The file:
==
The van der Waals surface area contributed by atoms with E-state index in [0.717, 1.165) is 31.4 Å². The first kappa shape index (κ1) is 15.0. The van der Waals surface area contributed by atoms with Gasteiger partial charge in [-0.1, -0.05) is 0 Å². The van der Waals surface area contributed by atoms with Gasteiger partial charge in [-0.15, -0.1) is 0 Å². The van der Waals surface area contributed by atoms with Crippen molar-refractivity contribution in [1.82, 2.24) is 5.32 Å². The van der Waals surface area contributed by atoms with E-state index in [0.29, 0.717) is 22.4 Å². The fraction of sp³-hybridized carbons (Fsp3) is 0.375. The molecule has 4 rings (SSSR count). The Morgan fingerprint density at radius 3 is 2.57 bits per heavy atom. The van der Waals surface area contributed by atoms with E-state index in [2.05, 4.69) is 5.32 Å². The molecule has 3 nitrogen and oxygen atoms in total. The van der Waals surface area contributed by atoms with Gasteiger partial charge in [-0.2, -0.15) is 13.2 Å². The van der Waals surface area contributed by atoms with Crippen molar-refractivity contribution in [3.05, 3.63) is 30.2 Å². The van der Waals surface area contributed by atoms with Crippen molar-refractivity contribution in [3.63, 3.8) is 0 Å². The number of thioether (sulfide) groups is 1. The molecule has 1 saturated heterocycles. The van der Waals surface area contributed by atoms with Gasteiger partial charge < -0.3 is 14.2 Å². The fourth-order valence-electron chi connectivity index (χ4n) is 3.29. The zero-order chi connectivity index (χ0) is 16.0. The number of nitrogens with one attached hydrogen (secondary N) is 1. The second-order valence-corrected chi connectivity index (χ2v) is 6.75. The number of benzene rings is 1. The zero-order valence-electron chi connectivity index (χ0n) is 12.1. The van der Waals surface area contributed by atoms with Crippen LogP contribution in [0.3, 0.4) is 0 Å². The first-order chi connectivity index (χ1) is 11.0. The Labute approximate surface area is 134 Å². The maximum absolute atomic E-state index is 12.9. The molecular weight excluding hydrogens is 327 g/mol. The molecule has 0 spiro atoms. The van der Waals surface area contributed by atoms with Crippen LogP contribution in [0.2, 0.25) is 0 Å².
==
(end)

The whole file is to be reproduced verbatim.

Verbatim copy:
The van der Waals surface area contributed by atoms with E-state index in [0.717, 1.165) is 31.4 Å². The first kappa shape index (κ1) is 15.0. The van der Waals surface area contributed by atoms with Gasteiger partial charge in [-0.1, -0.05) is 0 Å². The van der Waals surface area contributed by atoms with Gasteiger partial charge in [-0.15, -0.1) is 0 Å². The van der Waals surface area contributed by atoms with Crippen molar-refractivity contribution in [1.82, 2.24) is 5.32 Å². The van der Waals surface area contributed by atoms with E-state index in [0.29, 0.717) is 22.4 Å². The fraction of sp³-hybridized carbons (Fsp3) is 0.375. The molecule has 4 rings (SSSR count). The Morgan fingerprint density at radius 3 is 2.57 bits per heavy atom. The van der Waals surface area contributed by atoms with E-state index in [2.05, 4.69) is 5.32 Å². The molecule has 3 nitrogen and oxygen atoms in total. The van der Waals surface area contributed by atoms with Gasteiger partial charge in [-0.2, -0.15) is 13.2 Å². The van der Waals surface area contributed by atoms with Crippen molar-refractivity contribution in [3.05, 3.63) is 30.2 Å². The van der Waals surface area contributed by atoms with Crippen molar-refractivity contribution in [3.63, 3.8) is 0 Å². The number of thioether (sulfide) groups is 1. The molecule has 1 saturated heterocycles. The van der Waals surface area contributed by atoms with Gasteiger partial charge < -0.3 is 14.2 Å². The fourth-order valence-electron chi connectivity index (χ4n) is 3.29. The zero-order chi connectivity index (χ0) is 16.0. The number of nitrogens with one attached hydrogen (secondary N) is 1. The second-order valence-corrected chi connectivity index (χ2v) is 6.75. The number of benzene rings is 1. The zero-order valence-electron chi connectivity index (χ0n) is 12.1. The van der Waals surface area contributed by atoms with Crippen LogP contribution in [0.3, 0.4) is 0 Å². The first-order chi connectivity index (χ1) is 11.0. The Labute approximate surface area is 134 Å². The maximum absolute atomic E-state index is 12.9. The molecular weight excluding hydrogens is 327 g/mol. The molecule has 0 spiro atoms. The van der Waals surface area contributed by atoms with Crippen LogP contribution in [0.2, 0.25) is 0 Å².